The first thing they recommend on the post-operation information sheet in the section titled “Treatment” is “normal life”. Just two words to suggest I make every effort to lead a normal life. I thought of this as I sat upright in my chair and prepared myself to engage slipping a sock onto the tip of my toes. My foot, normally a close relative of mine, stared back at me as if it were on the other side of a canyon. There was no way I was going to reach it without help or bursting all the sutures in my belly. I now what the doctor’s were getting at. I really did. They didn’t want us to act like a bunch of invalids (an unfortunate term originally used for soldiers wounded in battle…if that doesn’t give you an idea of military regard for human welfare, I don’t now what does), bedridden for days on end. They wanted us to get back up on our feet and moving as quickly as possible, that’s what. But I am sorry. I have to differ. Two days before I could put on sock without the slightest problem. That was “normal life” for me. There had been a marked change in my life since then, so I was in the need of a little more information.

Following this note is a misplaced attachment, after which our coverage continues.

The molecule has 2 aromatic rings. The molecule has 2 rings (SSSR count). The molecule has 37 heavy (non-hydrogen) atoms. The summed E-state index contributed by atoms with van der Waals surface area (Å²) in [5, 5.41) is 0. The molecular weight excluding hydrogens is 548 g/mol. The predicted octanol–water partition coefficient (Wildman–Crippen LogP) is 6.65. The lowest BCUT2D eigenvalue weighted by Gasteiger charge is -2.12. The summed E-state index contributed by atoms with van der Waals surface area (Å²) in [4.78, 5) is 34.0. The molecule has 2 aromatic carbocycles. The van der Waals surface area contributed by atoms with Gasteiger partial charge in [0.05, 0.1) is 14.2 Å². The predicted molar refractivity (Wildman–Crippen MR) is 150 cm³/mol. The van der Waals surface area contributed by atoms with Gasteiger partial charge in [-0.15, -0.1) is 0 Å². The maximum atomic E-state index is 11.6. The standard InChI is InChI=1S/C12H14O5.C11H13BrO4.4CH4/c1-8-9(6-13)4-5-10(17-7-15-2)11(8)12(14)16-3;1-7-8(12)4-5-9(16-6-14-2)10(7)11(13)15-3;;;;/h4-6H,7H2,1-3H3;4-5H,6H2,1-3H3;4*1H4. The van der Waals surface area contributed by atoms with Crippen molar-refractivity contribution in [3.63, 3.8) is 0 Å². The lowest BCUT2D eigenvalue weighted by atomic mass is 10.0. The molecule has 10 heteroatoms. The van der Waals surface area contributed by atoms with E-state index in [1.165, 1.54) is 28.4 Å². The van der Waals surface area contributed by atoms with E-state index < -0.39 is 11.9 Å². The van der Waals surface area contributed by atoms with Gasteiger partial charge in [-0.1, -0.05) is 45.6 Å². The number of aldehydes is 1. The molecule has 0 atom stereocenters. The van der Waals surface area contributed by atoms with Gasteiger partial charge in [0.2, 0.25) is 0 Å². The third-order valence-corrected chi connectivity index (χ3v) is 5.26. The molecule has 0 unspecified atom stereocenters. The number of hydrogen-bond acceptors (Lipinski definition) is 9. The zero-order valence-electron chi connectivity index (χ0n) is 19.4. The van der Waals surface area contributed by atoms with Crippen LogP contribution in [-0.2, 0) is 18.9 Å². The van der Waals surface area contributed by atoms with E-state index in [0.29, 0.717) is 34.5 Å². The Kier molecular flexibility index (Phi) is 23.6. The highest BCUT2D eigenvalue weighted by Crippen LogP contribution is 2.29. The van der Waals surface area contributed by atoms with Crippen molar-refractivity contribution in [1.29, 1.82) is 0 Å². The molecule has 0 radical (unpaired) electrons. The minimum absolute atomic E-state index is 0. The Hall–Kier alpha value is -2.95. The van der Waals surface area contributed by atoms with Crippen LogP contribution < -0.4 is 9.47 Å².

And that was the problem time and time again. Well-meaning people forgetting to convey to you just the kind of information you needed the most, making life exceptionally complicated. You see, no matter how hard you try to return to normal living, when they have surgically intervened in your lower abdomen, just about everything you do seems to prove that your life is far from it. Standing up, lying in bed, rolling over; trying to pick something up off the floor, reaching for a glass in the cupboard, taking a shower. And what about going to the bathroom? There was nothing normal about the fear that overcame me when I had to confront that situation. After just 24 hours I realized that very little about my life was normal anymore, so I began to wonder just what the doctors meant by that.